(Photo: “Double Check” sculpture in Liberty Plaza taken by Susan Meiselas on September 12, 2001)

While a lot of noise was made on NY1 this year over the 59th Street Bridge’s new moniker, even English-speaking cabbies are good for blank stares if you suggest the Ed Koch Bridge back to Greenpoint. Whether some renamings don’t stick because the subject’s new designation is too unwieldy, too unpopular, or both is impossible to say—but the city’s history is littered with similar instances of tossed aside official nomenclature.

New Yorkers have practically made a sport of rejecting the clumsier renaming efforts since at least as far back as 1945 when Fiorello LaGuardia tried to anoint 6th Ave. with some presto-chango panache as “Avenue of the Americas.” So it’s somewhat mysterious that the ethnic sounding name of an unknown, still living corporate fixer, John Zuccotti, slipped unchallenged into the city’s lexicon, replacing Zuccotti Park’s former designation, Liberty Plaza, when the space was prettied up by its corporate sponsor, Brookfield Properties, in 2006.


(Photo: Looking west across Liberty Plaza Park towards 4 WTC)

The picture grows more ironic still when one takes into account the fact that the 33,000 sq. ft. slab of (formerly) open turf lies right across from from the soon-to-be humming World Trade Center site, and served as a rallying point during 9-11 when it (along with J. Seward Johnson’s “Double Check,” a dark bronze sculpture of an anonymous salary-man with a briefcase) was battered by tons of debris and toxic dust.

So many first responders used the space that the sheer weight of their rescue equipment cracked the plaza’s concrete foundation, leaving it a scarred, construction-fenced off ruin until 2006. That’s when Brookfield’s $8 million renovation was completed and gave it the repairs needed to reopen along with a face-lift—including the addition of Mark di Suvero’s 70-foot high red steel-beam sculpture “Joie de Vivre”; but was there really no one to tell city bosses: No offense to Brookfield chairman John Zuccotti but the name Liberty Plaza (especially when the agreed upon name for the then nascent One World Trade property was still the “Freedom Tower” and the plaza borders Liberty Street and sits across from One Liberty Plaza) should stay?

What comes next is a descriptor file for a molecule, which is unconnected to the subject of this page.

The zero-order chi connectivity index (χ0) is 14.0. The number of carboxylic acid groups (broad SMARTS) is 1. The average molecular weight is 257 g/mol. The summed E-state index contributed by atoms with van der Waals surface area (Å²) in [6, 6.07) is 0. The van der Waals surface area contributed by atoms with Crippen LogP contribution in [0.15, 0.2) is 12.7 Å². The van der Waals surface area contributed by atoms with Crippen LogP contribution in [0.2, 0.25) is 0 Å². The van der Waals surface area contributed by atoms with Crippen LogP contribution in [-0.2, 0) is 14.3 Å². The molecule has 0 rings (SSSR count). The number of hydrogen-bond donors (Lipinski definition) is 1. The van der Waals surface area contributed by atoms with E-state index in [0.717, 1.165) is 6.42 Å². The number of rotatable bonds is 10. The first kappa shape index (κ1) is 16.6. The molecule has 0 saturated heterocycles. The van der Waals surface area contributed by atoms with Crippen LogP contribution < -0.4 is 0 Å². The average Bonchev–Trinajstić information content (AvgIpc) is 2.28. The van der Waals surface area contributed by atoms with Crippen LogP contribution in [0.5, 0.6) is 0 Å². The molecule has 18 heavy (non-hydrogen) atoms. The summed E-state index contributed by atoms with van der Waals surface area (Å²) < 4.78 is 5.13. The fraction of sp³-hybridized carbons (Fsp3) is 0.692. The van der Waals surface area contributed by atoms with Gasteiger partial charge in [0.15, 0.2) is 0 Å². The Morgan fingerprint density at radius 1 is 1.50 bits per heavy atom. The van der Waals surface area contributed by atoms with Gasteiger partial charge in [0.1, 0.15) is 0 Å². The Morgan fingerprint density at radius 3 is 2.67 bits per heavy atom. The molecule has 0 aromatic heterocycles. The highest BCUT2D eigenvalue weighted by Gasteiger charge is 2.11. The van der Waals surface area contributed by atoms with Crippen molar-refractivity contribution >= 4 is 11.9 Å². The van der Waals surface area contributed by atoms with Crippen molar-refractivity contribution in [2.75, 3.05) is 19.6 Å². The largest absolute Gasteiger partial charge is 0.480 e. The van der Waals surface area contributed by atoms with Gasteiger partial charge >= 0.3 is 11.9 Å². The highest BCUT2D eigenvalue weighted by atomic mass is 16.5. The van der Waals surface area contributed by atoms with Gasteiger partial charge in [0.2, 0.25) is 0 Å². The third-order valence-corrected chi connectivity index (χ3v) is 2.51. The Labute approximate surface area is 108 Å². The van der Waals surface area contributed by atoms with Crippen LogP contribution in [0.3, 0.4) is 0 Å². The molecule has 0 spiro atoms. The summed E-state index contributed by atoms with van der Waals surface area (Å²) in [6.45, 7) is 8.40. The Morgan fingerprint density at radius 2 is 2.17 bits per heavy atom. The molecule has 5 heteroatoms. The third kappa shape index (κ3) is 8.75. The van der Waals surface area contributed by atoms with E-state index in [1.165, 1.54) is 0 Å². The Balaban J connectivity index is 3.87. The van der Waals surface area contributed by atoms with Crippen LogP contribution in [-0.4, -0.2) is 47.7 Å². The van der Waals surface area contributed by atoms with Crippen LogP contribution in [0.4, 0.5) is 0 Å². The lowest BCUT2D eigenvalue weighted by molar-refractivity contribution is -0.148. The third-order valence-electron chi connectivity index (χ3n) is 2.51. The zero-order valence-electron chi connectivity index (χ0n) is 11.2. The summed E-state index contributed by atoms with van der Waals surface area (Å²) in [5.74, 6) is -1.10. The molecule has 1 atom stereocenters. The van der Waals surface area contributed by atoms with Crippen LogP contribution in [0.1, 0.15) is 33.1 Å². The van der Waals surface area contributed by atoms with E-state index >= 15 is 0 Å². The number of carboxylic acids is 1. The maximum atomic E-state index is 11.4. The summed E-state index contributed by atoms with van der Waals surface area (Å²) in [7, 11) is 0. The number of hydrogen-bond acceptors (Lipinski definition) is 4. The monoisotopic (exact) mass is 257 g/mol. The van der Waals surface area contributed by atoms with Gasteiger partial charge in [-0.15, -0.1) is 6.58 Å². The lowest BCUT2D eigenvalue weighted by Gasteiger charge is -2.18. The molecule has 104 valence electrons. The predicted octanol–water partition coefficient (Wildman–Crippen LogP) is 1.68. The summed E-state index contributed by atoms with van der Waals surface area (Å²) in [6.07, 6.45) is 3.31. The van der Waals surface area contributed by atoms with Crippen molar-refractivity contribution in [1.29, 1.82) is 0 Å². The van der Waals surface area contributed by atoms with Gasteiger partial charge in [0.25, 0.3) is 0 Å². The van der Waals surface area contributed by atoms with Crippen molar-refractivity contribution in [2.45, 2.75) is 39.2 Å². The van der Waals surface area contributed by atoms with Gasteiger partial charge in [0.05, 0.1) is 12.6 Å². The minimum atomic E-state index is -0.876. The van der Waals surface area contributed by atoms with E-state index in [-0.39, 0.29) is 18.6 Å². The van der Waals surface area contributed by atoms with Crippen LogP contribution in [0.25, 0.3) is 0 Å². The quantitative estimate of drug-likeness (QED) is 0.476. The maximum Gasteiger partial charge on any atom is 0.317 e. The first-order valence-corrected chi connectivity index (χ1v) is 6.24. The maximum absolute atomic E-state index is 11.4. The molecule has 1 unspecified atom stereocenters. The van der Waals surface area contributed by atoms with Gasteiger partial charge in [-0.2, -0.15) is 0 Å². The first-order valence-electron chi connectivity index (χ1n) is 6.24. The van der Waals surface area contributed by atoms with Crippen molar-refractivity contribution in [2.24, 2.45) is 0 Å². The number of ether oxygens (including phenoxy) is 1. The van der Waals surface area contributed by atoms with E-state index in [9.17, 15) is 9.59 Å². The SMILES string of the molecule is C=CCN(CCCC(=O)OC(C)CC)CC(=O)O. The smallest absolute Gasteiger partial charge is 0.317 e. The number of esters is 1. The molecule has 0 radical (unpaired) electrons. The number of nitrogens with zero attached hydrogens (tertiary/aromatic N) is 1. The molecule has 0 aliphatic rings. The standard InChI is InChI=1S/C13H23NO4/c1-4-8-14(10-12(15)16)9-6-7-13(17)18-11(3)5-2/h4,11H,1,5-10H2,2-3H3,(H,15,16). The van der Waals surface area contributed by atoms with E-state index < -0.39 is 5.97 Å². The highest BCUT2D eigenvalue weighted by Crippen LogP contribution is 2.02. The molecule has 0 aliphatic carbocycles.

Unfortunately, during the height of the real estate boom, no one in the city with a voice was talking back to the financial-corporate-political establishment. Rechristening the park, then-governor George Pataki, surrounded by fellow luminaries such as Ed Koch, might have summed up the consensus when he announced the corporate funded makeover, “another symbol of the rebirth of downtown.”


Fast forward six years: the collapse of the real estate bubble, the Wall Street crash, the Obama intoxication—and into the current deep freeze territory where the American dream now firmly resides. “Joie de Vivre” has been police barricaded ever since October 22nd when a Canadian man climbed it and activist iconography decorates “Double Check.” Taken in a local context, the label “Zuccotti Park” might be seen as a vestige of a boom-era race by Wall Street to remake the city’s most visible semi-public landmarks in its own name with infusions of capital.

The trend, which peaked at the end of the aughts with the Mets’ new ballpark—and Madison Square Garden’s renovated smaller venue—being tagged “Citi Field” and “WaMu Theater” (scrubbed after Washington Mutual went belly-up after the crash) respectively probably isn’t dead. The city has since opened up the name of public parks and even subway stations to the highest corporate bidder.


To hundreds of protesters now huddled in the plaza, the name “Zuccotti Park” is a broad reminder that corporate money remains wired into the discourse at all times, impossible to escape, and just how difficult it is to fight the corporate establishment when it literally names the game. To other protesters, the widespread use of the term “Zuccotti Park” represents nothing less than, in the words of Jeff Smith, a 41-year-old New Yorker in “marketing and advertising” who spends his off hours working the OWS media tent, “an attempt to delegitimize the movement.” Not putting too fine a point on it, he adds: “Zuccotti Park’s the slave name, to us it’s always Liberty Plaza.”